Inferior Vena Cava Filters: The Longer They’re In, the Higher the Risk of Adverse Events

In one analysis, a dwell time of 7 months or more was associated with need for advanced retrieval techniques.

Inferior Vena Cava Filters: The Longer They’re In, the Higher the Risk of Adverse Events

Retrievable inferior vena cava (IVC) filters are often left in place despite US Food and Drug Administration (FDA) recommendations that they be removed when they are no longer needed. Now research is suggesting that the longer they’re left, the riskier retrieval becomes. According to a new meta-analysis, retrieval attempts for filters with a “dwell time” of more than 7 months face a failure rate of greater than 40%.

“The message is that if you have a patient who’s had a filter in for 7 months or longer, really consider that they may need more than a standard technique and consider referral for advanced retrieval,” said the study’s lead author, Kush R. Desai, MD (Northwestern University Feinberg School of Medicine, Chicago, IL), in an interview with TCTMD.

Although the FDA cleared the devices to be permanent, the agency issued a safety communication in 2010 following reports of adverse events including device migration, embolization, filter fracture, lower limb deep vein thrombosis, and IVC occlusion that recommended IVC filters be removed when possible. How many of those events were related to prolonged dwell times is not known. In a quantitative decision analysis published in the Journal of Vascular Surgery: Venous and Lymphatic Disorders in October 2013, researchers from the FDA noted that “the benefit/risk profile begins to favor filter removal between 29 and 54 days after implantation.”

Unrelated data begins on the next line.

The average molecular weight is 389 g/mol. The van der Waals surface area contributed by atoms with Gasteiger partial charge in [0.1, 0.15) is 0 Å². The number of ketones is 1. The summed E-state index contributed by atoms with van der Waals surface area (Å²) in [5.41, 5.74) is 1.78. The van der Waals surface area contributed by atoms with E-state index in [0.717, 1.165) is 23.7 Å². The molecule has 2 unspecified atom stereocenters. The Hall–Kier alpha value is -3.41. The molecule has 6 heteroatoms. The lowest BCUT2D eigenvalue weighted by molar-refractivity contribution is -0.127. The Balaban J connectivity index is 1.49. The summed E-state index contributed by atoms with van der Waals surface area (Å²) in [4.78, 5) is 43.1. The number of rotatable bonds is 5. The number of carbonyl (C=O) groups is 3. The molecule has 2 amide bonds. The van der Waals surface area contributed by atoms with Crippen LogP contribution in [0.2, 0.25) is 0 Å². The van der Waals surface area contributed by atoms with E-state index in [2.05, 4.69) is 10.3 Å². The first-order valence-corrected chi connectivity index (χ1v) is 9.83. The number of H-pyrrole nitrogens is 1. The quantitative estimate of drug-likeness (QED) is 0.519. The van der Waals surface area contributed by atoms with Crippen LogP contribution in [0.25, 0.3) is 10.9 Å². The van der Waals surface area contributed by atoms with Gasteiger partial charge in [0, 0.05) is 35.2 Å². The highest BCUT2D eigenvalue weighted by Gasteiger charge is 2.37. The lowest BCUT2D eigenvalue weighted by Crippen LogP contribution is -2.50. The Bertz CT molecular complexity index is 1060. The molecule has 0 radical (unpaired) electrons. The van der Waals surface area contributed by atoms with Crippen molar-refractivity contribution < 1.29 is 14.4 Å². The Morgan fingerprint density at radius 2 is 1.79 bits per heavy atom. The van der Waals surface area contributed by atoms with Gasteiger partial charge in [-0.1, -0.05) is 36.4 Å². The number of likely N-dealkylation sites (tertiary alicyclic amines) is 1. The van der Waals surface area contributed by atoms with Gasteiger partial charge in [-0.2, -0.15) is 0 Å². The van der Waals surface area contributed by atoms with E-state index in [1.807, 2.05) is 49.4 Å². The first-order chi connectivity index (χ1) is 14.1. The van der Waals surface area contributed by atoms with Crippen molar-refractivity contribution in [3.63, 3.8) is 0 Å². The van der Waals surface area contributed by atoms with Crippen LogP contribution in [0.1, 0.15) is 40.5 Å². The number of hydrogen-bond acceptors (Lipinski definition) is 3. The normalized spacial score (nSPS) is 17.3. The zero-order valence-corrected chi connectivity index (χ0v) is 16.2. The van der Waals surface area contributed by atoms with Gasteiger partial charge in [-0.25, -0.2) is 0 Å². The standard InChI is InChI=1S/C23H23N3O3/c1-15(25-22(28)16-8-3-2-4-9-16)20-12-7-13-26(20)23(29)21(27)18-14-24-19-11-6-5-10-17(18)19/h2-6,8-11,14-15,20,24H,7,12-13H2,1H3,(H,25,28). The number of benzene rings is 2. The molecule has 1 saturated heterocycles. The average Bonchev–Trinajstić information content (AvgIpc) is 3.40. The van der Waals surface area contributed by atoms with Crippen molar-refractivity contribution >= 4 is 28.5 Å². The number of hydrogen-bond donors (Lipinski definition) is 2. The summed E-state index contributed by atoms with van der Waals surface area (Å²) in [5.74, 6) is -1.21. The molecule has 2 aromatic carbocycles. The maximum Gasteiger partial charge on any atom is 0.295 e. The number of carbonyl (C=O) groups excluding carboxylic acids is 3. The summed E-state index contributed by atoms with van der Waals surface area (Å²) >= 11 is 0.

Advanced Techniques Improve Success Rate

For the new study, published online June 12, 2017, ahead of print in Circulation: Cardiovascular Interventions, Desai and colleagues analyzed data from 762 retrieval procedures carried out between from 2009 and 2015 at their institution. A wide range of filters were included, with the most common being Celect (Cook Medical; n = 430).

Overall, standard retrieval techniques were successful in 82% of patients and failed in 18%. With advanced techniques employed for failures, the total success rate of retrieval was 98%. An analysis looking at dwell time in relation to failure identified 7 months as a diverging point in success rates. The risk of standard technique failure beyond this point was 40.9%.

There were three major and 15 minor adverse events associated with the retrieval of filters. These included groin hematoma and injury to the inferior vena cava. In addition, one case involved fractured filter struts embedded in the caval wall that ultimately could not be removed.

“These devices were designed originally to be potentially retrievable but could be left in place,” Desai observed. “But nobody really knew what was going to happen over months and years, well past their intended application. Some of them break either due to fatigue from the way the IVC moves, . . . and in some cases we know that these patients have a higher risk of coagulopathies, so the filter might occlude, and when that happens it leads to a horrible quality of life.”

Desai and colleagues say contemporary data suggest that the retrieval rate of IVC filters may be as low as 8.5%. The reasons are likely multifactorial and include poor patient follow-up and/or implantation after trauma. The latter, said Desai, can result in some patients not even realizing they have a filter because they were either not told or do not remember being told.

To TCTMD, he said the current analysis should be solemn reminder to physicians to maintain close follow-up of their patients with IVC filters and to act on their removal in a timely manner. Additionally, the data should be seen as reassuring, Desai said, in that even if a filter has been in place for a long period of time, the chance of success is high with referral to a center capable of advanced retrieval techniques.

  • Desai reports being on the speaker’s bureau for Cook Medical.

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